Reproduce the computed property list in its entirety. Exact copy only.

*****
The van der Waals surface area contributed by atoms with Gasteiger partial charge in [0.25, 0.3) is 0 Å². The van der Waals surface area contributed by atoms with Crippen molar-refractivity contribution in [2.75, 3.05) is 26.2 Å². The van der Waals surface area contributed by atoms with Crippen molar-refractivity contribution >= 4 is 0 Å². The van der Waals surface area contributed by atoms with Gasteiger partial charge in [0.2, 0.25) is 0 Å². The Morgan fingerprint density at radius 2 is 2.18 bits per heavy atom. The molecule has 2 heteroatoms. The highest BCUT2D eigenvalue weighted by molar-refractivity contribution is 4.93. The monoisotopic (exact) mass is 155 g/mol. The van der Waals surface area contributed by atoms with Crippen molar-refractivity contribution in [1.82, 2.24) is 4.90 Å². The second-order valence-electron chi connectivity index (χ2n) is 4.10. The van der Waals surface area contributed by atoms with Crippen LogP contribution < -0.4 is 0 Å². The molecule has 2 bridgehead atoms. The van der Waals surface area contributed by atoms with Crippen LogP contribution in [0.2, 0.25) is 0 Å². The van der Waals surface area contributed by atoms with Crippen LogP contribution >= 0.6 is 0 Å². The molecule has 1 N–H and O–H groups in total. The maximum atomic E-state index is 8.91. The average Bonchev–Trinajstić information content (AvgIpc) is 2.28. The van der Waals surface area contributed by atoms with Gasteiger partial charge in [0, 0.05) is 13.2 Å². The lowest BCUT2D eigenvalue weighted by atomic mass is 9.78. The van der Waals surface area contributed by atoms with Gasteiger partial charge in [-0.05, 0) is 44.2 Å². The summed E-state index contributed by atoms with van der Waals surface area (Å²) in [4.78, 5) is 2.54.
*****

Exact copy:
The van der Waals surface area contributed by atoms with Gasteiger partial charge in [0.25, 0.3) is 0 Å². The van der Waals surface area contributed by atoms with Crippen molar-refractivity contribution in [2.75, 3.05) is 26.2 Å². The van der Waals surface area contributed by atoms with Crippen molar-refractivity contribution >= 4 is 0 Å². The van der Waals surface area contributed by atoms with Gasteiger partial charge in [0.2, 0.25) is 0 Å². The Morgan fingerprint density at radius 2 is 2.18 bits per heavy atom. The molecule has 2 heteroatoms. The highest BCUT2D eigenvalue weighted by molar-refractivity contribution is 4.93. The monoisotopic (exact) mass is 155 g/mol. The van der Waals surface area contributed by atoms with Crippen molar-refractivity contribution in [1.82, 2.24) is 4.90 Å². The second-order valence-electron chi connectivity index (χ2n) is 4.10. The van der Waals surface area contributed by atoms with Crippen LogP contribution < -0.4 is 0 Å². The molecule has 2 bridgehead atoms. The van der Waals surface area contributed by atoms with Crippen LogP contribution in [0.2, 0.25) is 0 Å². The van der Waals surface area contributed by atoms with Crippen LogP contribution >= 0.6 is 0 Å². The molecule has 1 N–H and O–H groups in total. The maximum atomic E-state index is 8.91. The average Bonchev–Trinajstić information content (AvgIpc) is 2.28. The van der Waals surface area contributed by atoms with Gasteiger partial charge in [0, 0.05) is 13.2 Å². The lowest BCUT2D eigenvalue weighted by atomic mass is 9.78. The van der Waals surface area contributed by atoms with Gasteiger partial charge in [-0.05, 0) is 44.2 Å². The summed E-state index contributed by atoms with van der Waals surface area (Å²) in [4.78, 5) is 2.54.